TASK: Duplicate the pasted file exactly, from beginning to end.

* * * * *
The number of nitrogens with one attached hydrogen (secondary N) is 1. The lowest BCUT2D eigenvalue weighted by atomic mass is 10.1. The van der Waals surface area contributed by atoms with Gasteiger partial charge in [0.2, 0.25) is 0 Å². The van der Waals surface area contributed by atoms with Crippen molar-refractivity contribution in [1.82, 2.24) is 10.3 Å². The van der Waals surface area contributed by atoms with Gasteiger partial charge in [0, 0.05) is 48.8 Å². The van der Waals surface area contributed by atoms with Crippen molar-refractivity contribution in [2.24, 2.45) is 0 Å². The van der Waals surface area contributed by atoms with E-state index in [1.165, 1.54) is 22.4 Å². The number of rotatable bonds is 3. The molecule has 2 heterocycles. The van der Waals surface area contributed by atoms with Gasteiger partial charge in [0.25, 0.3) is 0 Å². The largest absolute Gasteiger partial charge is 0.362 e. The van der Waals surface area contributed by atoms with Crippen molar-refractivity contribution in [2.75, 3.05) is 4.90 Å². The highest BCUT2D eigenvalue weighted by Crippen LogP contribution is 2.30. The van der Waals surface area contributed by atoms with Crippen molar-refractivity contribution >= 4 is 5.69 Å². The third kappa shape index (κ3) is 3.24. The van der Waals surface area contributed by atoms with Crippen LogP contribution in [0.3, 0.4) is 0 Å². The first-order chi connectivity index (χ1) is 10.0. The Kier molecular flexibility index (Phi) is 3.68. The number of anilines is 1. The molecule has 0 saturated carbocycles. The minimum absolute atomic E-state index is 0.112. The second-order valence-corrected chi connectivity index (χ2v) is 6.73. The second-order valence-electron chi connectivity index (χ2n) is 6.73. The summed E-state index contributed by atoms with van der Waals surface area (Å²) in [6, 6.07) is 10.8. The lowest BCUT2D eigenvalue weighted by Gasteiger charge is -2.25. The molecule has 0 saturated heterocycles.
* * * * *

The number of nitrogens with one attached hydrogen (secondary N) is 1. The lowest BCUT2D eigenvalue weighted by atomic mass is 10.1. The van der Waals surface area contributed by atoms with Gasteiger partial charge in [0.2, 0.25) is 0 Å². The van der Waals surface area contributed by atoms with Crippen molar-refractivity contribution in [1.82, 2.24) is 10.3 Å². The van der Waals surface area contributed by atoms with Gasteiger partial charge in [0, 0.05) is 48.8 Å². The van der Waals surface area contributed by atoms with Crippen molar-refractivity contribution in [2.24, 2.45) is 0 Å². The van der Waals surface area contributed by atoms with E-state index in [1.165, 1.54) is 22.4 Å². The number of rotatable bonds is 3. The molecule has 2 heterocycles. The van der Waals surface area contributed by atoms with Gasteiger partial charge in [0.25, 0.3) is 0 Å². The largest absolute Gasteiger partial charge is 0.362 e. The van der Waals surface area contributed by atoms with Crippen molar-refractivity contribution in [2.75, 3.05) is 4.90 Å². The highest BCUT2D eigenvalue weighted by Crippen LogP contribution is 2.30. The van der Waals surface area contributed by atoms with Crippen molar-refractivity contribution >= 4 is 5.69 Å². The third kappa shape index (κ3) is 3.24. The van der Waals surface area contributed by atoms with Crippen LogP contribution in [0.3, 0.4) is 0 Å². The first-order chi connectivity index (χ1) is 10.0. The Kier molecular flexibility index (Phi) is 3.68. The number of anilines is 1. The molecule has 0 saturated carbocycles. The minimum absolute atomic E-state index is 0.112. The second-order valence-corrected chi connectivity index (χ2v) is 6.73. The second-order valence-electron chi connectivity index (χ2n) is 6.73. The summed E-state index contributed by atoms with van der Waals surface area (Å²) in [6, 6.07) is 10.8. The lowest BCUT2D eigenvalue weighted by Gasteiger charge is -2.25. The molecule has 0 saturated heterocycles.